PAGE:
G20's stake in Doha and Copenhagen

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By Zhu Qiwen

As recovery from the global recession has seemingly arrived earlier than expected in most major economies, the Group of 20 finance ministers and central bankers who met in London last week has had the luxury to make "exit strategy" a topic for discussion.

The group was right to agree that it is far too soon to begin unwinding the unprecedented stimulus measures that member states have adopted to fight the recession.

However, if it cannot put the revival of the stalled Doha Round as well as the success of the all-important Copenhagen climate talk firmly on the agenda of its meeting in Pittsburgh later this month, G20 policymakers will sooner or later find themselves preparing for a second stimulus plan to deal with a double dip of their economies. It is still unclear if the big bill of the first stimulus package is fiscally responsible for countries with huge budget and current account deficits. A second one will only make the case much worse.

The need for G20 to put global trade talks and the UN climate change conference at the center of its agenda is obvious.

Without the former, global efforts to fight the economic downturn would be seriously compromised by the time-honored rise of protectionism during hard times. There are already signs of some countries erecting trade barriers in various forms to protect domestic jobs.

In absence of the later, that is climate change, the global economy is unlikely to find a new growth model that is green enough to be sustainable. This December, at the climate change conference in Copenhagen, world leaders would gather to thrash out the details of a post-Kyoto deal. Some rich countries are still refusing to accept their share of greenhouse gas reduction responsibility in line with historical accumulative and per-capita emissions.

Worse, as Pascal Lamy, head of the World Trade Organization, recently warned, failure to reach an agreement at the climate change talks in December would threaten a much needed overhaul of the international trading system.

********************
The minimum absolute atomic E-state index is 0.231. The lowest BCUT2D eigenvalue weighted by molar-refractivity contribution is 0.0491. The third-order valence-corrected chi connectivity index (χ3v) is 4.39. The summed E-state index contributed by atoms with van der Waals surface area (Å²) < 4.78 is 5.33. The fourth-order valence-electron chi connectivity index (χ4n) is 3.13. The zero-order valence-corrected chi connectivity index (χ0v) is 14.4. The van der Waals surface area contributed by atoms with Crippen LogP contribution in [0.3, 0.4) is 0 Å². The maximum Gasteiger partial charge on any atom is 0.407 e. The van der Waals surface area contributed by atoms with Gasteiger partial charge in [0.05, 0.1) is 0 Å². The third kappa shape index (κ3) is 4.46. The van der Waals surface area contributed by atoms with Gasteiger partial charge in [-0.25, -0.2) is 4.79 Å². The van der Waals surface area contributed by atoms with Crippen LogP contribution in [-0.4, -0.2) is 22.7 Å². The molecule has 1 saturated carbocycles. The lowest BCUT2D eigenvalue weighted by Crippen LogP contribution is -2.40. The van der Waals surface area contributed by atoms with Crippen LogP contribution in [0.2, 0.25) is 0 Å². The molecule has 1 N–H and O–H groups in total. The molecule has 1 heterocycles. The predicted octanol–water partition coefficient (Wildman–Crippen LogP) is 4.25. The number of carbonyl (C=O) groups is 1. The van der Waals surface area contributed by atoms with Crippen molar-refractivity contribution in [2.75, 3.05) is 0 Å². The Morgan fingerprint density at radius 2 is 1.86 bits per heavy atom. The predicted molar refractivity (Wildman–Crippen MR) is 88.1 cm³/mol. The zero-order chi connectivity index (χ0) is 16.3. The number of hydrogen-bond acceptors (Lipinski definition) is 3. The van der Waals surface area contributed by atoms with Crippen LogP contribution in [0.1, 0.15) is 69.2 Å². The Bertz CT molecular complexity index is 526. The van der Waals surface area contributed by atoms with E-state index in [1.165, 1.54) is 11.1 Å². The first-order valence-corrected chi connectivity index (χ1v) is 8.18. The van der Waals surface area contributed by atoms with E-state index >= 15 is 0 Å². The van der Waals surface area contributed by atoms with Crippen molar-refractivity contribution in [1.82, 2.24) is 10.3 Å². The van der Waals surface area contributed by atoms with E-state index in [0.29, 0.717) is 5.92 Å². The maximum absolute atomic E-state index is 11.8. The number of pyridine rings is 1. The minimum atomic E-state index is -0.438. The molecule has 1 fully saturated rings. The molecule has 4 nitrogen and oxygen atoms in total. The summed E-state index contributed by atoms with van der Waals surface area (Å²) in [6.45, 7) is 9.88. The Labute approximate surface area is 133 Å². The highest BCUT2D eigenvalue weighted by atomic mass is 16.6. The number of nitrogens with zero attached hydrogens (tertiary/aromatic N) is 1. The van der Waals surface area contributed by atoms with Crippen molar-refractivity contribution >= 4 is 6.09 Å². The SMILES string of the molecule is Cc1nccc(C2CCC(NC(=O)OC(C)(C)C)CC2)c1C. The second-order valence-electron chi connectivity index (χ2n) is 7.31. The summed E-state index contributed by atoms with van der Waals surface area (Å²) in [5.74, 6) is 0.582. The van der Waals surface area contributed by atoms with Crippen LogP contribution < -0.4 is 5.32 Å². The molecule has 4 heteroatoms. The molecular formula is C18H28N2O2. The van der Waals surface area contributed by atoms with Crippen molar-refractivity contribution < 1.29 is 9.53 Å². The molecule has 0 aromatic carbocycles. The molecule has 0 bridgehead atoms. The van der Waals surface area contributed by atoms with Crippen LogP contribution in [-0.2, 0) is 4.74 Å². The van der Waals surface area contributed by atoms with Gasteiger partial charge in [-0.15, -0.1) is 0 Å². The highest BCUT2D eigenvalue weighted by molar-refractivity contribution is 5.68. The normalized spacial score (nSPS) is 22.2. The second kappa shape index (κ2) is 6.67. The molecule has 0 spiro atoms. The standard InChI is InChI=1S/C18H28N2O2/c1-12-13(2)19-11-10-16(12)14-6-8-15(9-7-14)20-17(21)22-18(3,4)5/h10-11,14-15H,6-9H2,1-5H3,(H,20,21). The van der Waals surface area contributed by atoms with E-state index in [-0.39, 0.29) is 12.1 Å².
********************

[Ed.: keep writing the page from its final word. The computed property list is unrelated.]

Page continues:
As a united front to combat the global financial and economic crisis, G20 clearly has a huge stake in preventing the world from being hit by the double whammy of a breakdown in discussions about reducing greenhouse gas emissions and unilateral carbon tariff that create more problems than it solves.

The good news is that trade ministers from the world's key trading nations managed to inject momentum in the stalled global trade talks after an informal two-day meeting in New Delhi last week. As a result, WTO negotiators will gather in Geneva on Sept 14, more than a year after the ministerial-level discussions collapsed after a spat between industrialized and emerging markets over how to open up trade.

Admittedly, it is premature to put too much faith in the latest efforts to conclude the Doha Round of talks before the end of 2010 given that so many deadlines have been missed over the past eight years. But there is still cause for optimism.

Therefore, in Pittsburgh, G20 leaders need to do what they can to push a trade accord as part of the cure for the crisis while sincerely keeping their promise of opposing protectionism.

Besides, to pursue a global recovery that can last, they must throw all their weight behind a success in Copenhagen, which is inseparable from any meaningful long-term response to the global crisis. That means G20 policymakers do not have much time to tinker with what needs to be done. Instead, they are running out of time with a green task that may be too late to accomplish in time.

(China Daily September 7, 2009)

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